Oita is a rural prefecture located on the northeast side of Japan's southern island of Kyushu. With a volcanic belt, the Kirishima Range, running through it vertically, Oita has come to be known for its hot springs, which it has more of than any other place in Japan. Globally, only Yellowstone National Park in the U.S. has a higher hot-spring output and more geothermal power. Rivers run through mountain ranges and forests that cover much of this prefecture of 1.2 million people, nearly half a million of whom reside in the capital, Oita City.
Oita's economy centers on a mix of diverse agriculture and fishing together with tourism, some forestry and manufacturing. The area produces more kabosu limes, shiitake mushrooms (said to have originated in Oita), saffron, galingale (a type of rush plant used in Ryuku-style tatami mats), and madake bamboo. Other agricultural products include: tomatoes, leeks, strawberries, scallions, greenhouse tangerines, prairie gentians, roses, chrysanthemums, pears and local Bungo beef. Oita ranks second in Japan for timber reserves and the amount of cedar produced, and its Marine products include: cultured flatfish, cultured yellow jack, cultured yellowtail, cultured loach, pearl, cultured kuruma prawn, natural kuruma prawn, cuttlefish, hairtail, butterfish, blue crab, conger eel, clam, and Japanese mitten crab.
There are about 35 English conversation schools in Oita, most in the capital city, that will employ native English speakers and then half as many other educational institutions that may employ foreign instructors. Then, the various economic sectors, mainly the hospitality industry, will employ foreigners on proper visas, which will generally be working holiday but also spouse, student, trainee, cultural, etc.
Oita has eight onsen areas, which are also referred to as "hells." The easiest onsen to access may be the popular Ekimae Koto Onsen in central Beppu while the most famous could be Takegawara in Moto-machi and the most opulent may be the Kankaiji Onsen overlooking Beppu Bay. Oita city features shopping with colorfully decorated covered malls, beaches and a zoo as well as sporting events at Oita Stadium, also known as “The Big Eye," and auto racing at Autopolis. Then there is Beppu Tower, Suginoi Palace, which is a spa and hotel complex with many water attractions, and Kannawa, which is a hot steam magic wondering land featuring numerous steaming pools with color variations from their mineral contents. There are abundant hiking trails and destinations in Oita with the volcanic mountain of Mount Tsurumi being top of the list followed by Aonodomon in Yabakei gorge.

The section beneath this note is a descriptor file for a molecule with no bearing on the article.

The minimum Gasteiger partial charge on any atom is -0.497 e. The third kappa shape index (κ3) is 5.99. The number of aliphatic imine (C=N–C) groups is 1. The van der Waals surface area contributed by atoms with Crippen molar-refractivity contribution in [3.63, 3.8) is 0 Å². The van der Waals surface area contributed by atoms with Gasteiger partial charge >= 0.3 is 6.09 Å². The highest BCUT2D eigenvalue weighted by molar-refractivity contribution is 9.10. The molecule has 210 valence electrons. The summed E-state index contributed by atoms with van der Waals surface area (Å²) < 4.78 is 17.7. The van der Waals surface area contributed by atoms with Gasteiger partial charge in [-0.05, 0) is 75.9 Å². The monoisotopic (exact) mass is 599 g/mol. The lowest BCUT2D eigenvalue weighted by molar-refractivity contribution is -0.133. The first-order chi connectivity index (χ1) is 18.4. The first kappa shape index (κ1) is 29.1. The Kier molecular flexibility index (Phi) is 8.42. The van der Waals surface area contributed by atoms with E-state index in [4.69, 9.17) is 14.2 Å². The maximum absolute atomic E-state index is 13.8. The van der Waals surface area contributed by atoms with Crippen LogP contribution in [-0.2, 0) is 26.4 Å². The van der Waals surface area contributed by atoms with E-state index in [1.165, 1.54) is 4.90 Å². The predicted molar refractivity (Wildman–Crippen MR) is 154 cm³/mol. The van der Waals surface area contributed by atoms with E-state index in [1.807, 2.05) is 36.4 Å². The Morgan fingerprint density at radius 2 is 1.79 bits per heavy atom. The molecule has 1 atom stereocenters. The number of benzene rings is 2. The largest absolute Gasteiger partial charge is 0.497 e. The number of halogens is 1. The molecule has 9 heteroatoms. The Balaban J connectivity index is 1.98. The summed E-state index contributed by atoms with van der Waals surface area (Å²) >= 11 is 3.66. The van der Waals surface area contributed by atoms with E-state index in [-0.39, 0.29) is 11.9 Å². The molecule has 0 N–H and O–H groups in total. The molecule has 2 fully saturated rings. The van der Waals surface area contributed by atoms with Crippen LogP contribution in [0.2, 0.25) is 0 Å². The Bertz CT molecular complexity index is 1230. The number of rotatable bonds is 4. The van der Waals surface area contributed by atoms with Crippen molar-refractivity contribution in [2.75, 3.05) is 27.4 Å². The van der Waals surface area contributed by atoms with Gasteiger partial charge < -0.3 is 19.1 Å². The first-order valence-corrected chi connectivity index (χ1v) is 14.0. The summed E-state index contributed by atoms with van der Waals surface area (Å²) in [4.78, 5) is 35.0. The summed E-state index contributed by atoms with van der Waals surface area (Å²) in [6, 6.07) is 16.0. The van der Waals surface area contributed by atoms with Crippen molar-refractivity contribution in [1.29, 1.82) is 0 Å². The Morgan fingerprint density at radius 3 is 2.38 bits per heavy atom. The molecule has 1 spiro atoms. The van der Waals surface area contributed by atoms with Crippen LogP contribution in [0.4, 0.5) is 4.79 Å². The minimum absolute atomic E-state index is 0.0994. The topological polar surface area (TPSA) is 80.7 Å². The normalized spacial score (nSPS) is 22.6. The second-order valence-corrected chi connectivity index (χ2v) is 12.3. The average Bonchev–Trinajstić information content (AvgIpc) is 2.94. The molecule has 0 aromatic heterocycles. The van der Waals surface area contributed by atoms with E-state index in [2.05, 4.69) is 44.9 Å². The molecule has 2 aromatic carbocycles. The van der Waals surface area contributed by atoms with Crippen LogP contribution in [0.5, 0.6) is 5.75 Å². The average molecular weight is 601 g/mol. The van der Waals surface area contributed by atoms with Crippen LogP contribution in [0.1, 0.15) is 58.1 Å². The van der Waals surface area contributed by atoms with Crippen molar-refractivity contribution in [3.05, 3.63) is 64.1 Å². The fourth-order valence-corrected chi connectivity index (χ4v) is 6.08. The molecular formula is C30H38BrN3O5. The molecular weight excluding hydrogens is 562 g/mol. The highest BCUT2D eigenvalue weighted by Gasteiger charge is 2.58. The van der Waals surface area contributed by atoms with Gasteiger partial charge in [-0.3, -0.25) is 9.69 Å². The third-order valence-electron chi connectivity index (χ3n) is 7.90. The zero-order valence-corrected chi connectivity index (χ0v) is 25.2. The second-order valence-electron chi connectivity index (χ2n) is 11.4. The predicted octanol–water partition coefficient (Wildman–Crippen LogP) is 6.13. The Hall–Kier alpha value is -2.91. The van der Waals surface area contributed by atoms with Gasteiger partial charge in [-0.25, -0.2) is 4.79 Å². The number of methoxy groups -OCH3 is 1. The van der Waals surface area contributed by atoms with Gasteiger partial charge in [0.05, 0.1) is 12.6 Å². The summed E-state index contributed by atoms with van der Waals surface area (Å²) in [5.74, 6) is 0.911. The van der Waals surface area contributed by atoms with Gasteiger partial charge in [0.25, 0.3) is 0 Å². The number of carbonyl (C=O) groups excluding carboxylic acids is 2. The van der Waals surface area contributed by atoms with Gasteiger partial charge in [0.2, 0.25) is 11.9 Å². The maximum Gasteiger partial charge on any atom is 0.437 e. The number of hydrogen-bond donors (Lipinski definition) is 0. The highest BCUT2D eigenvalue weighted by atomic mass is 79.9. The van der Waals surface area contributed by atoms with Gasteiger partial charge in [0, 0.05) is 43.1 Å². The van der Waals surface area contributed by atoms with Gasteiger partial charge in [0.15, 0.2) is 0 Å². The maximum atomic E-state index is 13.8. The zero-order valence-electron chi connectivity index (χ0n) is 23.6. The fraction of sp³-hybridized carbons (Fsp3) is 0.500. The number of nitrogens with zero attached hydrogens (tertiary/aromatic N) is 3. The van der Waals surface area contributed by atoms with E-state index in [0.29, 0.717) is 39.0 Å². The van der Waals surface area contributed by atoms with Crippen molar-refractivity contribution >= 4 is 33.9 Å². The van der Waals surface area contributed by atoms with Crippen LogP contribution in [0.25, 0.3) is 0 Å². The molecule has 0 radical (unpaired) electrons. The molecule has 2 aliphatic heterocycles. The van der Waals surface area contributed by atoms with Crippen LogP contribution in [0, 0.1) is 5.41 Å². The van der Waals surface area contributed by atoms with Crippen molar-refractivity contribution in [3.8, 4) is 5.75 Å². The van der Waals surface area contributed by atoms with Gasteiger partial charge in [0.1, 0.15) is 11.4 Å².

Things to see on the cultural side include the Oita Prefectural Museum of History, Funai Castle ruins, Fuki-ji temple in Bungo-Takada, which is the only remaining wooden structure from the Heian period (794?1192), Usa Shrine where Emperor Ojin was deified as Hachiman-jin (the tutelary god of warriors) is said to be second in prestige in Japan only to Ise Shrine, Usuki Stone Buddhas (60 cliff carvings of Buddha sculpted between the Heian period (794?1192) and the Kamakura period (1185?1333), and the Peacock Buddhist Altar Fitting called Kujaku Monkei with engravings going back to 1209 that tell the relationship between Usa Shrine and its branch shrine Mirokuji.
Oita has many festivals throughout the year to pray for good harvests. Some of these include: Shujo Onie Fire Festival, which is held Kunisaki Peninsula area on the first day of the Chinese New Year to pray for well being, and Hita's Gion Festival held in July with a parade of 12-meter-high floats. There are: Yoshihiro Gaku Traditional Performing Art in Musashi Town on the Kunisaki Peninsula where dances are performed along with traditional music. Manufacturing Process of Sulfur "Flowers" at Myoban Hot Spring when yu-no-hana or sulfur “flowers,” which are crystals that develop naturally on the ground around the springs, are produced in thatched huts, and the Koyo Shrine's Puppet Show, which uses kugutsu puppets that perform dance and sumo wrestling matches.
Oita cuisine may be best known for its "toriten," which is chicken chunks covered in tempura batter and deep fried for a crunchy texture and served with ponzu or mustard sauce. Other dishes include: dumpling ("honcho") soup, which is cooked with vegetables and burdock using miso paste; jigokumushi "hell steaming" with seasonal vegetables and locally caught fish; fugu and mackerel dishes with locally caught fish; Himeshima kuruma ebi (farm-raised prawns); and Bungo beef comes from a Japanese black cow.